How Small Towns Are Acing Social Distancing as Cities Like Mumbai and Delhi Fail


How Small Towns Are Acing Social Distancing as Cities Like Mumbai and Delhi Fail

Illustration: Reynold Mascarenhas

Each time Prime Minister Narendra Modi makes an announcement at 8 pm, Indians panic. On Tuesday, after the PM announced a complete nationwide lockdown for 21 days, to be effective from midnight, chaos ensued in many parts of  the country, as people thronged local shops to stock up on food and essential supplies.

Social Distancing, the very goal of the lockdown amid the coronavirus pandemic, was completely lost within minutes as hundreds took to the streets. Chaos ensued outside a DMart store in Mumbai as supermarket officials and the police failed to convince shoppers that essential supplies would be available during the lockdown.

Whether it was stocking up on medicines or food, long queues where people stood in close proximity were the order of the day.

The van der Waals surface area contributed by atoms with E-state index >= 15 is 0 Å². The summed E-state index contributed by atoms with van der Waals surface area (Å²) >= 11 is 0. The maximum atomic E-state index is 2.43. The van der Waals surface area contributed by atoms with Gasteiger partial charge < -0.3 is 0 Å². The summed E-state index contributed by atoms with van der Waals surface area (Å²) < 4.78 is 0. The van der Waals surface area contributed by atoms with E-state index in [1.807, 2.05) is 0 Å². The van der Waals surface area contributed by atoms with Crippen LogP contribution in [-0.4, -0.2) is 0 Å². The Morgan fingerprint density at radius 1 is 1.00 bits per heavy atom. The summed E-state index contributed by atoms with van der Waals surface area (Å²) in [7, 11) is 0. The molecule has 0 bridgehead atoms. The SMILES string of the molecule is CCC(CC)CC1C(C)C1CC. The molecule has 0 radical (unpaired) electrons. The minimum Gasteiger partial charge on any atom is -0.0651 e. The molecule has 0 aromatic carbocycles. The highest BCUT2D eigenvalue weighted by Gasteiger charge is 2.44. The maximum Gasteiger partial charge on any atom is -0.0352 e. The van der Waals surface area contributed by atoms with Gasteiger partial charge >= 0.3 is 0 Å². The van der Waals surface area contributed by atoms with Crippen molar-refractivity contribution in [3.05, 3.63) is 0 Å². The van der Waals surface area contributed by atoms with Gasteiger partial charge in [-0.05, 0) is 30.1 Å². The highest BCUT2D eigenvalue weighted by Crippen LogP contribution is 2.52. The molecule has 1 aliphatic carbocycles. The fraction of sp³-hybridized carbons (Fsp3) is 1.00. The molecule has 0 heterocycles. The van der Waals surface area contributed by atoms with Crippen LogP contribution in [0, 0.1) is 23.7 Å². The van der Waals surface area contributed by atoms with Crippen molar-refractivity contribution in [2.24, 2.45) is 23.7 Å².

Social distancing is the key in our battle against coronavirus, and India’s urban population could take lessons from our humble brothers and sisters from Talegaon, a small town in Pune, as they set a fine example by adhering to norms in a vegetable market.

Such exemplary behaviour has been displayed in many rural parts of the country. In Mundra, Gujarat people obediently stood in a queue maintaining distance at a grocery shop.

Kerala has been one of the leading states in India in the fight against the coronavirus, where customers don’t even crowd at alcohol shops. Cheers to responsible drinkers!

Who says you can’t have a house party with yourself, and be a responsible citizen at the same time?

Right now there’s no cure to Covid-19, so the only solution seems to be to stay in and if you step outside maintain at least a one-mettre distance. This is something our authorities have been emphasising on and endorsing, right from the PM to the Chief Minister of Maharashtra…

In a cabinet meeting chaired by the PM on Wednesday, ministers were seen seating at a distance from each other.

At truth be told when the crowds are thin there is no need to rush. In fact, residents in the Quezon city of Philippines have found creative ways of social distancing even in compact spaces like an elevator.

It might do us good to remember a lesson we learnt in school: One-hand distance at all times.